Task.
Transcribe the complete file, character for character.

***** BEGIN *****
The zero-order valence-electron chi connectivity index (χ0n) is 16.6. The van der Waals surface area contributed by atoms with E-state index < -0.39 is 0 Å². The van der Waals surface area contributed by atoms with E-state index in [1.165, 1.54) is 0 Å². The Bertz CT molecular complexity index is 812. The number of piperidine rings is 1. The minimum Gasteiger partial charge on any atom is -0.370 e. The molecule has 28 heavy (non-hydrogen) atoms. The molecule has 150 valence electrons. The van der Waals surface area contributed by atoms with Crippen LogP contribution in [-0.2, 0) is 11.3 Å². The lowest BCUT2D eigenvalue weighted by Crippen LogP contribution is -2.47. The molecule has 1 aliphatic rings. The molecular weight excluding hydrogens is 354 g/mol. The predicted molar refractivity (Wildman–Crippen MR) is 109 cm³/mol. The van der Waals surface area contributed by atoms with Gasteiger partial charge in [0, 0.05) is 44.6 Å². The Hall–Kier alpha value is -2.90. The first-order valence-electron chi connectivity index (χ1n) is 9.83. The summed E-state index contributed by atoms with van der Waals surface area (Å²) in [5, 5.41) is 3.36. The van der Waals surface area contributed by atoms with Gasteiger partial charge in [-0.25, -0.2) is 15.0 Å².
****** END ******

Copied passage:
The zero-order valence-electron chi connectivity index (χ0n) is 16.6. The van der Waals surface area contributed by atoms with E-state index < -0.39 is 0 Å². The van der Waals surface area contributed by atoms with E-state index in [1.165, 1.54) is 0 Å². The Bertz CT molecular complexity index is 812. The number of piperidine rings is 1. The minimum Gasteiger partial charge on any atom is -0.370 e. The molecule has 28 heavy (non-hydrogen) atoms. The molecule has 150 valence electrons. The van der Waals surface area contributed by atoms with Crippen LogP contribution in [-0.2, 0) is 11.3 Å². The lowest BCUT2D eigenvalue weighted by Crippen LogP contribution is -2.47. The molecule has 1 aliphatic rings. The molecular weight excluding hydrogens is 354 g/mol. The predicted molar refractivity (Wildman–Crippen MR) is 109 cm³/mol. The van der Waals surface area contributed by atoms with Gasteiger partial charge in [0, 0.05) is 44.6 Å². The Hall–Kier alpha value is -2.90. The first-order valence-electron chi connectivity index (χ1n) is 9.83. The summed E-state index contributed by atoms with van der Waals surface area (Å²) in [5, 5.41) is 3.36. The van der Waals surface area contributed by atoms with Gasteiger partial charge in [-0.25, -0.2) is 15.0 Å².